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Photos of the week |Reuters / Monday, January 18, 2016 A man dips into the icy waters of a lake as part of celebrations for Orthodox Epiphany on the outskirts of Minsk, January 18, 2016. REUTERS/Vasily

A man falls into the icy waters of a lake as part of celebrations for Orthodox Epiphany in Minsk, Belarus. | (REUTERS/Vasily Fedosenko)

A golden eagle feeds its chick on their nest in remote marshland near Konny Bor, Belarus, Photograph by Vasily Fedosenko for Reuters - Pixdaus

Belarus hunters drag wolves they killed overnight near village Pruzhanka, some 110 km south-east of Minsk February 8, 2005. Hunting for wolfs in Belarus is legal throughout the whole year with a hunter getting 168,000 Belarus roubles ($77 US dollars) for every wolf killed. Photograph: Vasily Fedosenko/Reuters

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An injured man receives treatment at a hospital in the southern coastal town of Mariupol, September 6, 2014. A ceasefire struck between Ukrainian forces and pro-Russian separatists in eastern Ukraine was largely holding on Saturday, though residents and combatants said it was likely to prove a brief interlude before renewed fighting. REUTERS/Vasily Fedosenko

25 APR: An eagle sits on a wolfs carcass in the 30 km (19 miles) exclusion zone around the Chernobyl nuclear reactor in an abandoned village of Dronki Belarus. Thirty years after its fourth reactor exploded on 26 April 1986 an exclusion zone is still in place around the Chernobyl nuclear plant in Ukraine. A fire raged at the plant for 10 days after the reactor meltdown sending huge amounts of radioactive material into the surrounding environment and over large parts of Europe particularly…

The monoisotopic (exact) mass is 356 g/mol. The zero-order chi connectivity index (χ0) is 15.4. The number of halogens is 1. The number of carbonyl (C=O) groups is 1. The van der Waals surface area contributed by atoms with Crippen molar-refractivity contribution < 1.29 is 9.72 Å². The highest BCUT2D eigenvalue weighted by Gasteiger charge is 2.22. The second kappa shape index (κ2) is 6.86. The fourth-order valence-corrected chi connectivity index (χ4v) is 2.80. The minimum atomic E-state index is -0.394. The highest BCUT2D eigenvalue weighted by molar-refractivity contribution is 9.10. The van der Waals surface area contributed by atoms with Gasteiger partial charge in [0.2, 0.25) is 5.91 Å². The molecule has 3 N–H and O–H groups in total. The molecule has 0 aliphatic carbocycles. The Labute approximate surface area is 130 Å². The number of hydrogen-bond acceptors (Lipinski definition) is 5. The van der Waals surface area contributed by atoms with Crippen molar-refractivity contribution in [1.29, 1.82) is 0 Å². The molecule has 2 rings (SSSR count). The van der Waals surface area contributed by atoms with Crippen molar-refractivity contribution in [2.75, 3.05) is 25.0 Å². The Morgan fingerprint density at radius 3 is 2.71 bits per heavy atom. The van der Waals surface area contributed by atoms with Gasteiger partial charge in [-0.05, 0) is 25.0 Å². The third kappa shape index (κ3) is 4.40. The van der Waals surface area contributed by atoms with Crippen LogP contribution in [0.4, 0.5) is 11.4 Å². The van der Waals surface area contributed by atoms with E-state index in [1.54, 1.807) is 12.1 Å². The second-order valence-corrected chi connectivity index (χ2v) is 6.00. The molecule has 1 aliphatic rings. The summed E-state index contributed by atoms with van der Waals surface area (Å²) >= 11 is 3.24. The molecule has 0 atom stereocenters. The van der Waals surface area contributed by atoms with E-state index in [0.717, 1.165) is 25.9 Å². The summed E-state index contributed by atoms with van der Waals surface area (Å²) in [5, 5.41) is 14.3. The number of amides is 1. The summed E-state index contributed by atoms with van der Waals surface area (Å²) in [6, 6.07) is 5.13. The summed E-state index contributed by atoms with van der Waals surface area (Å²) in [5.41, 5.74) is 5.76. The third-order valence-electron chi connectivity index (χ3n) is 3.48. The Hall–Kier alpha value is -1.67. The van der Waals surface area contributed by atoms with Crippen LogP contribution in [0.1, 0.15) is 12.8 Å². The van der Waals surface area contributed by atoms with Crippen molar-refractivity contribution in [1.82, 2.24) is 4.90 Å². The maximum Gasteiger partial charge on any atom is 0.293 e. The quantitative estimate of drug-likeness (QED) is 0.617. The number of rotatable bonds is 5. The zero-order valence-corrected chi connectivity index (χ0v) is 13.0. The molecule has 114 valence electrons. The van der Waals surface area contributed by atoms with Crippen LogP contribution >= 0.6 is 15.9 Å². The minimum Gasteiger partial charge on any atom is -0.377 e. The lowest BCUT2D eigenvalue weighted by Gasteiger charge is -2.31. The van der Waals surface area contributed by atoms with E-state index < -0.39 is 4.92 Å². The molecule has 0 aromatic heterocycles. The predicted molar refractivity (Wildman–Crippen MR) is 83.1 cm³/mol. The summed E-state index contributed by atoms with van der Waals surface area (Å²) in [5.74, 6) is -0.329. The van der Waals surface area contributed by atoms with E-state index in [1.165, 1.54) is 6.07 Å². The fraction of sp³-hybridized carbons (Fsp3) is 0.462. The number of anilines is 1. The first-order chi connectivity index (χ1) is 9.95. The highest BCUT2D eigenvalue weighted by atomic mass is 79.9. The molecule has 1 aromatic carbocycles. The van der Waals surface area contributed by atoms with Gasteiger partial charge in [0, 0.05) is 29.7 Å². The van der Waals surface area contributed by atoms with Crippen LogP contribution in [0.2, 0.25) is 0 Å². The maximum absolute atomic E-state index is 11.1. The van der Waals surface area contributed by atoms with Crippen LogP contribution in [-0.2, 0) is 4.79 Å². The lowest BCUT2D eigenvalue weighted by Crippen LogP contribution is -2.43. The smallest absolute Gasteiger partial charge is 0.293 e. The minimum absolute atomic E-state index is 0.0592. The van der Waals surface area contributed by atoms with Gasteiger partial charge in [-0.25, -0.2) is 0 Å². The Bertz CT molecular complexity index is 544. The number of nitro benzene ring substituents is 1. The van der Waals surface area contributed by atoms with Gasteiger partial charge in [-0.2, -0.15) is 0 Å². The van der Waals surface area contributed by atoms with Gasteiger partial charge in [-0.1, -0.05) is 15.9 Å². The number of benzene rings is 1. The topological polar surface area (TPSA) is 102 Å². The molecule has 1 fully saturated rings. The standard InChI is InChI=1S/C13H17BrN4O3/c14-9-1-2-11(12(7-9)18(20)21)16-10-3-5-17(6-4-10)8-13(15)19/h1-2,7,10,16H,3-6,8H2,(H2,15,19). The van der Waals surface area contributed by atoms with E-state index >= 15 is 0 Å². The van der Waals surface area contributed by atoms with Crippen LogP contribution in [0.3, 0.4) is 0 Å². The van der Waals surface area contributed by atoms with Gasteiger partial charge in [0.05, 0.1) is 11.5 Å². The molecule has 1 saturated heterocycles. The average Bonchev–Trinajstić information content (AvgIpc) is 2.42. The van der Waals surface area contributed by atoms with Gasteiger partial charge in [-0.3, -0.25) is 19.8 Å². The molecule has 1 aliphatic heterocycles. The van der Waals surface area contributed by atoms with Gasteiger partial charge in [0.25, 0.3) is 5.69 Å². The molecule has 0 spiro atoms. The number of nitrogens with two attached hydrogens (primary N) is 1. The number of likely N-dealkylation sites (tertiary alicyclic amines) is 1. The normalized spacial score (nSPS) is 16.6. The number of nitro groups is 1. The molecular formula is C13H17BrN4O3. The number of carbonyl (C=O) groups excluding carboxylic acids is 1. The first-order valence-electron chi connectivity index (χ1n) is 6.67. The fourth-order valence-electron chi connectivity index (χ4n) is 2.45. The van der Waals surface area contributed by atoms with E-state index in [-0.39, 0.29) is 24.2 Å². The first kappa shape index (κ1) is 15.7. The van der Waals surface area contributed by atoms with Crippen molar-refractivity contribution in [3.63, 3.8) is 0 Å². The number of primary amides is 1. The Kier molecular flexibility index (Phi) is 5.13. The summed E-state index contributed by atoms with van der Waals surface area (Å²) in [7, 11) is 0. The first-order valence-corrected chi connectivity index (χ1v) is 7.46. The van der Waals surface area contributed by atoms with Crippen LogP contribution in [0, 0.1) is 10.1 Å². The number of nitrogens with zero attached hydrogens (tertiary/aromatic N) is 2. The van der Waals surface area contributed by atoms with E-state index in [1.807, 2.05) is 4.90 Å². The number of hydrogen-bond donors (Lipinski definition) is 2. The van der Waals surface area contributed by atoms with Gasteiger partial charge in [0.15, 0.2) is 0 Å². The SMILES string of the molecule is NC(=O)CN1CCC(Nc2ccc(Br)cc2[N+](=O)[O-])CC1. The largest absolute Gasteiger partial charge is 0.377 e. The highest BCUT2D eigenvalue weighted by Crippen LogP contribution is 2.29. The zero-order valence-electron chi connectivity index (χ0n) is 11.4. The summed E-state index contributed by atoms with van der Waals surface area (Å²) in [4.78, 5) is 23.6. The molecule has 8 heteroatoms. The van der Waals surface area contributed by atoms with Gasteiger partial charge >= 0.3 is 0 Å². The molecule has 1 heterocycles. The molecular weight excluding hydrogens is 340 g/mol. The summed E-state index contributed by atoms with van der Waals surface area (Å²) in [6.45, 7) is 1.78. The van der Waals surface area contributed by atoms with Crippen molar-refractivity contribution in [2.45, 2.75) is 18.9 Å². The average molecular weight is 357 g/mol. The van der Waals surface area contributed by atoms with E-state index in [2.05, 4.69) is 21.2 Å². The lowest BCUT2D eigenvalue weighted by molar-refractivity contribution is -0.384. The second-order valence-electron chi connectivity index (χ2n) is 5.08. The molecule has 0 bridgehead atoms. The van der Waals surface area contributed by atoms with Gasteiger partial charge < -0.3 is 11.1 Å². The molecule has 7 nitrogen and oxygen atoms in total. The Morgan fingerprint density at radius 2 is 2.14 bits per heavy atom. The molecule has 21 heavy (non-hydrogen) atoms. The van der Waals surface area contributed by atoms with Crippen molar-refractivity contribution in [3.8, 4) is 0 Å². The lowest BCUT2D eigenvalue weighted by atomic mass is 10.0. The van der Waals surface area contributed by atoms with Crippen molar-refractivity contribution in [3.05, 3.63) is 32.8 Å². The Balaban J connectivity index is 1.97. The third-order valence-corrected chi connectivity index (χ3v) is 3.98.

Wild Chernobyl - The Boston Globe

What happens to the environment when humans disappear? Thirty years after the Chernobyl nuclear disaster, Reuters photographer Vasily Fedosenko documented booming populations of wolf, elk and other wildlife in the vast contaminated zone in Belarus and Ukraine. On April 26, 1986, a botched test at the nuclear plant in Ukraine, then a Soviet republic, sent clouds of smouldering radioactive material across large swathes of Europe. Over 100,000 people had to abandon the area permanently…

The Soyuz TMA-14M capsule, holding International Space Station crew members Barry Wilmore of the U.S. and Alexander Samokutyaev and Elena Serova of Russia, descends via parachute to a landing spot in central Kazakhstan. | (REUTERS/Bill Ingalls/NASA/Handout via Reuters)